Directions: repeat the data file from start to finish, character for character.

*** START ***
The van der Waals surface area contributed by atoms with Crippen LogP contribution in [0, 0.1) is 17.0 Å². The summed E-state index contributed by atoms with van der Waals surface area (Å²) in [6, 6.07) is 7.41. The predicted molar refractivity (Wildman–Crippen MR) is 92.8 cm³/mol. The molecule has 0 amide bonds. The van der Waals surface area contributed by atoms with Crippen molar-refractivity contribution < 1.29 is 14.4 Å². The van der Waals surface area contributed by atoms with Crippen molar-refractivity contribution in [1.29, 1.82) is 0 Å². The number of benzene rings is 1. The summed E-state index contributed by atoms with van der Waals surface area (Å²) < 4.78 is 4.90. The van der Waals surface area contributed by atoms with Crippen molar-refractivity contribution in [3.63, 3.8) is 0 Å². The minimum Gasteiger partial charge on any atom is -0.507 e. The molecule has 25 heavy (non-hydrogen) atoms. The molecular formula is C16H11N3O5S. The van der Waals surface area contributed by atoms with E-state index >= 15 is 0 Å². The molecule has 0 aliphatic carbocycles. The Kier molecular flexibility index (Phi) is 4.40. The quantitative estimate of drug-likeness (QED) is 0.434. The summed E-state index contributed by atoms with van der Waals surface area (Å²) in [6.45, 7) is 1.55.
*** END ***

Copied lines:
The van der Waals surface area contributed by atoms with Crippen LogP contribution in [0, 0.1) is 17.0 Å². The summed E-state index contributed by atoms with van der Waals surface area (Å²) in [6, 6.07) is 7.41. The predicted molar refractivity (Wildman–Crippen MR) is 92.8 cm³/mol. The molecule has 0 amide bonds. The van der Waals surface area contributed by atoms with Crippen molar-refractivity contribution < 1.29 is 14.4 Å². The van der Waals surface area contributed by atoms with Crippen molar-refractivity contribution in [1.29, 1.82) is 0 Å². The number of benzene rings is 1. The summed E-state index contributed by atoms with van der Waals surface area (Å²) < 4.78 is 4.90. The van der Waals surface area contributed by atoms with Crippen molar-refractivity contribution in [3.63, 3.8) is 0 Å². The minimum Gasteiger partial charge on any atom is -0.507 e. The molecule has 25 heavy (non-hydrogen) atoms. The molecular formula is C16H11N3O5S. The van der Waals surface area contributed by atoms with E-state index >= 15 is 0 Å². The molecule has 0 aliphatic carbocycles. The Kier molecular flexibility index (Phi) is 4.40. The quantitative estimate of drug-likeness (QED) is 0.434. The summed E-state index contributed by atoms with van der Waals surface area (Å²) in [6.45, 7) is 1.55.